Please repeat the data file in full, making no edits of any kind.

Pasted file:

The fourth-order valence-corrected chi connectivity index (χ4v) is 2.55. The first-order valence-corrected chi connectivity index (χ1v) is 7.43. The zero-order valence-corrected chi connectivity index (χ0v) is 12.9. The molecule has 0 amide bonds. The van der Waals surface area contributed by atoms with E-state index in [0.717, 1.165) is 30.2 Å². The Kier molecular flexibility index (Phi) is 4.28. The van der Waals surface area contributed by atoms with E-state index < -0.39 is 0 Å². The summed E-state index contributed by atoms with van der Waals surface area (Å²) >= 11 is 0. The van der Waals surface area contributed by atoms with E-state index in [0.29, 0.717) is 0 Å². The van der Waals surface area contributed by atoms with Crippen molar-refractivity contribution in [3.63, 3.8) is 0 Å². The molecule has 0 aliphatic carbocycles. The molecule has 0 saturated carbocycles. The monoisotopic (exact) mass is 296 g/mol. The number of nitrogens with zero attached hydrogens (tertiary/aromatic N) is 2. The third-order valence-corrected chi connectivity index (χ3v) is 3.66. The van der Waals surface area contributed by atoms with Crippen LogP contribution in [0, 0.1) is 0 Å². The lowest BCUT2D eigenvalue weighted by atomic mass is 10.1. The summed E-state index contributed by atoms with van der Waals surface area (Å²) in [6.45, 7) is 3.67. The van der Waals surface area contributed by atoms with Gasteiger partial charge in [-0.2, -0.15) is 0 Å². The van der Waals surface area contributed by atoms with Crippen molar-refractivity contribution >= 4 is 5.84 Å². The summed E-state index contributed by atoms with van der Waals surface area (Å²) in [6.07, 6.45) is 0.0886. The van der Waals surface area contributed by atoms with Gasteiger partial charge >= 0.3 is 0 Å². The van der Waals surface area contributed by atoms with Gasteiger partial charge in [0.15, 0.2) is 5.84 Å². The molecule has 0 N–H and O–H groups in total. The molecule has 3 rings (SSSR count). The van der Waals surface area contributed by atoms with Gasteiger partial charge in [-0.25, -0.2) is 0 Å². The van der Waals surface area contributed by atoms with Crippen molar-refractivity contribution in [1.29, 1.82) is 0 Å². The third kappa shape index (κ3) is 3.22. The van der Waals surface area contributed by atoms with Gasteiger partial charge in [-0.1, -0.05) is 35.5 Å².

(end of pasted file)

The fourth-order valence-corrected chi connectivity index (χ4v) is 2.55. The first-order valence-corrected chi connectivity index (χ1v) is 7.43. The zero-order valence-corrected chi connectivity index (χ0v) is 12.9. The molecule has 0 amide bonds. The van der Waals surface area contributed by atoms with E-state index in [0.717, 1.165) is 30.2 Å². The Kier molecular flexibility index (Phi) is 4.28. The van der Waals surface area contributed by atoms with E-state index < -0.39 is 0 Å². The summed E-state index contributed by atoms with van der Waals surface area (Å²) >= 11 is 0. The van der Waals surface area contributed by atoms with E-state index in [0.29, 0.717) is 0 Å². The van der Waals surface area contributed by atoms with Crippen molar-refractivity contribution in [3.63, 3.8) is 0 Å². The molecule has 0 aliphatic carbocycles. The molecule has 0 saturated carbocycles. The monoisotopic (exact) mass is 296 g/mol. The number of nitrogens with zero attached hydrogens (tertiary/aromatic N) is 2. The third-order valence-corrected chi connectivity index (χ3v) is 3.66. The van der Waals surface area contributed by atoms with Crippen LogP contribution in [0, 0.1) is 0 Å². The lowest BCUT2D eigenvalue weighted by atomic mass is 10.1. The summed E-state index contributed by atoms with van der Waals surface area (Å²) in [6.45, 7) is 3.67. The van der Waals surface area contributed by atoms with Gasteiger partial charge in [-0.2, -0.15) is 0 Å². The van der Waals surface area contributed by atoms with Crippen molar-refractivity contribution >= 4 is 5.84 Å². The summed E-state index contributed by atoms with van der Waals surface area (Å²) in [6.07, 6.45) is 0.0886. The van der Waals surface area contributed by atoms with Gasteiger partial charge >= 0.3 is 0 Å². The van der Waals surface area contributed by atoms with Gasteiger partial charge in [0.15, 0.2) is 5.84 Å². The molecule has 0 N–H and O–H groups in total. The molecule has 3 rings (SSSR count). The van der Waals surface area contributed by atoms with Gasteiger partial charge in [-0.25, -0.2) is 0 Å². The van der Waals surface area contributed by atoms with Crippen molar-refractivity contribution in [1.29, 1.82) is 0 Å². The third kappa shape index (κ3) is 3.22. The van der Waals surface area contributed by atoms with Gasteiger partial charge in [-0.1, -0.05) is 35.5 Å².